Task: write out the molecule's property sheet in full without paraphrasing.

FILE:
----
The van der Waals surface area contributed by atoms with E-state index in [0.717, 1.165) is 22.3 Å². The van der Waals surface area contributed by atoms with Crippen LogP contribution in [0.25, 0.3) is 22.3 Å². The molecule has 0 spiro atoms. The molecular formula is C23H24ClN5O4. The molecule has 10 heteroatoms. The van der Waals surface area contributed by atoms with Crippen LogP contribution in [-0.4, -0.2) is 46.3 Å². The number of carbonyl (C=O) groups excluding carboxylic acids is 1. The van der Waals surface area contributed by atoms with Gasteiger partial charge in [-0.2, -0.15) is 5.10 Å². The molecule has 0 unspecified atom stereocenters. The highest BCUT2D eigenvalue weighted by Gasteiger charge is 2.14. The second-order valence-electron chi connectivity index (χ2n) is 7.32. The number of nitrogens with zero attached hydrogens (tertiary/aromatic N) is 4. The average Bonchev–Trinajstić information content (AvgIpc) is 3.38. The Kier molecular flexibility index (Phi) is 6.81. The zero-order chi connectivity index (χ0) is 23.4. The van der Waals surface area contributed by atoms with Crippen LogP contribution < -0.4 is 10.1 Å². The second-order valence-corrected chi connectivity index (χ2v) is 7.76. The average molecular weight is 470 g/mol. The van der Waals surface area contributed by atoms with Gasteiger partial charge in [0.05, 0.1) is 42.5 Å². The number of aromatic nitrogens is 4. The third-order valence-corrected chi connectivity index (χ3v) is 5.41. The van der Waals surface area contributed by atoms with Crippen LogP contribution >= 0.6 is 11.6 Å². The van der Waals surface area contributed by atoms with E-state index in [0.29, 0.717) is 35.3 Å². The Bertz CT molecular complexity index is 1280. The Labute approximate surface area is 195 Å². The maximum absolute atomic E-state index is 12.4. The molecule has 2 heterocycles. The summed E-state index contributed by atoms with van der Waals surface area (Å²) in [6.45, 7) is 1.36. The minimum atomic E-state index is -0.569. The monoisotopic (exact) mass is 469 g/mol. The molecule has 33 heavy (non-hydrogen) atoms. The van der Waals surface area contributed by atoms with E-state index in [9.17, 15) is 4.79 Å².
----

The van der Waals surface area contributed by atoms with E-state index in [0.717, 1.165) is 22.3 Å². The van der Waals surface area contributed by atoms with Crippen LogP contribution in [0.25, 0.3) is 22.3 Å². The molecule has 0 spiro atoms. The molecular formula is C23H24ClN5O4. The molecule has 10 heteroatoms. The van der Waals surface area contributed by atoms with Crippen LogP contribution in [-0.4, -0.2) is 46.3 Å². The number of carbonyl (C=O) groups excluding carboxylic acids is 1. The van der Waals surface area contributed by atoms with Gasteiger partial charge in [-0.2, -0.15) is 5.10 Å². The molecule has 0 unspecified atom stereocenters. The highest BCUT2D eigenvalue weighted by Gasteiger charge is 2.14. The second-order valence-electron chi connectivity index (χ2n) is 7.32. The number of nitrogens with zero attached hydrogens (tertiary/aromatic N) is 4. The average Bonchev–Trinajstić information content (AvgIpc) is 3.38. The Kier molecular flexibility index (Phi) is 6.81. The zero-order chi connectivity index (χ0) is 23.4. The van der Waals surface area contributed by atoms with Crippen LogP contribution < -0.4 is 10.1 Å². The second-order valence-corrected chi connectivity index (χ2v) is 7.76. The average molecular weight is 470 g/mol. The van der Waals surface area contributed by atoms with Gasteiger partial charge in [0.05, 0.1) is 42.5 Å². The number of aromatic nitrogens is 4. The third-order valence-corrected chi connectivity index (χ3v) is 5.41. The van der Waals surface area contributed by atoms with Crippen LogP contribution >= 0.6 is 11.6 Å². The van der Waals surface area contributed by atoms with E-state index in [0.29, 0.717) is 35.3 Å². The Bertz CT molecular complexity index is 1280. The Labute approximate surface area is 195 Å². The maximum absolute atomic E-state index is 12.4. The molecule has 2 heterocycles. The summed E-state index contributed by atoms with van der Waals surface area (Å²) in [6.45, 7) is 1.36. The minimum atomic E-state index is -0.569. The monoisotopic (exact) mass is 469 g/mol. The molecule has 33 heavy (non-hydrogen) atoms. The van der Waals surface area contributed by atoms with E-state index in [9.17, 15) is 4.79 Å².